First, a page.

Kidnapping and rape charges against Decapitated dropped
Prosecutors have dropped all charges against Decapitated, shortly before a kidnapping and rape case against the death metal band was due to go to trial on 16 Jan.

As previously reported, the band were arrested in LA in September, accused of raping a woman on their tour bus following a performance in Spokane, Washington on 31 Aug.

Two women alleged that they were invited back to the band's bus after the show, but that once on board the "vibe" changed. One woman managed to get off the bus, while the other says that she was raped by all four members of the metal outfit. They all pleaded not guilty to charges of kidnap and rape.

According to the Spokesman-Review, the prosecution dropped all charges on Friday last week, saying that a potentially lengthy trial was not in the best interests of the band's accuser. The band and their legal team, meanwhile, have claimed that new evidence would have caused too much doubt with regards the case against the group.

"This has been traumatising to her", prosecutor Kelly Fitzgerald told the judge of the toll the case had already taken on the alleged victim. "It's obviously something that is a multiple defender case, and it would be a lengthy trial. We've discussed with her and her advocates and feel at this time it's best for her to heal".

In a statement, the band said: "New evidence arose that helped show that the band was innocent. While a trial would have given the band the opportunity to have all this evidence heard, the band welcome the decision and are excited to return back to their homes in Poland".

All four band members had been released from prison in December on the condition that they stayed within Washington State. To that end, their passports were confiscated by the court. But they are now free to travel back to Poland.


Wixen boss likes the Music Modernization Act and "loves" Spotify's service, despite the $1.6 billion lawsuit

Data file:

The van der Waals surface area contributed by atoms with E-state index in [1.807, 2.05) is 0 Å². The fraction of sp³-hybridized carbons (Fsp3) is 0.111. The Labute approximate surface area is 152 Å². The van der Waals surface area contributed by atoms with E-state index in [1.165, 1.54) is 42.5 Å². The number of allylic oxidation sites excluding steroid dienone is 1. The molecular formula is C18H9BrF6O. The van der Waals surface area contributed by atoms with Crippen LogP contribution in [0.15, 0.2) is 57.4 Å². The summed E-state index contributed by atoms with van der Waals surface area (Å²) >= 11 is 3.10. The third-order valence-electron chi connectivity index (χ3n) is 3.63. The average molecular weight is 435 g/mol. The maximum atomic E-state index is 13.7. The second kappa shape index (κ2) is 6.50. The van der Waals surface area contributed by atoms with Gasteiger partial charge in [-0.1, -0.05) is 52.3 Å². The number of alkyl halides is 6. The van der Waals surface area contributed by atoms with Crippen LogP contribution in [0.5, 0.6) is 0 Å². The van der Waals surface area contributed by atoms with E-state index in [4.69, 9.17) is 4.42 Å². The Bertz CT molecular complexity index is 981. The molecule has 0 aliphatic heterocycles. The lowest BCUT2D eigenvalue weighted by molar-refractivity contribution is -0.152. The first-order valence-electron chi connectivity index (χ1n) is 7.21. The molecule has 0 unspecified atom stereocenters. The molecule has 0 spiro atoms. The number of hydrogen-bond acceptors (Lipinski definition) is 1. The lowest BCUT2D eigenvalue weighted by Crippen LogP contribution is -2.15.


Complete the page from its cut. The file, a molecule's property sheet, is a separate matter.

The boss of the music publishing firm that recently sued Spotify for $1.6 billion has confirmed he is a fan of the Music Modernization Act that seeks to solve the American mechanical rights mess that is behind his lawsuit. Although he reiterated that it was actually one element of those proposals that forced him to go legal in the first place.

As previously reported, Wixen Music sued Spotify for mega-bucks damages late last month over unpaid mechanical royalties. This despite the company participating in an earlier class action on Spotify's unpaid mechanicals, the final settlement of which is still to be confirmed, partly because Wixen has been pushing for a better deal.

These and other lawsuits - against Spotify and other streaming firms - all stem from the fact that there is no collecting society in the US able to offer a blanket licence covering the mechanical rights in songs.

So while Spotify can pay the performing right royalties also due to songwriters and music publishers via the collective licensing system, when it comes to the separate mechanical royalties it must identify the song contained in every track uploaded to its platform by a label, work out who controls the rights in that song, and then send that writer or publisher the paperwork and royalties required by law.

With no comprehensive and publicly available database of music rights ownership information, Spotify and its agent the Harry Fox Agency has struggled to ensure every writer and publisher due mechanical royalties has been paid. Hence all the lawsuits.

The Music Modernization Act being proposed in US Congress would set up a mechanical rights collecting society and introduce a blanket licence. And while there are critics of the proposals in the music community - mainly from songwriters who are concerned about how the new society will be governed - there are also many supporters.

That includes Randall Wixen, who has told MusicRow "it's a really good act". But the music publisher has an issue with one element of said act, a provision which - if passed - would prevent individual writers or publishers launching new litigation over unpaid mechanicals.

Wixen confirmed last week that this had motivated his new lawsuit, though expanded on that point in the MusicRow interview. He explained: "On page 82 of that act is a clause that says if you don't file a lawsuit against a music streaming company by 1 Jan 2018, you lose your rights to get compensated. If that act was passed, and we hadn't filed a suit by 1 Jan, we would have forfeited that right".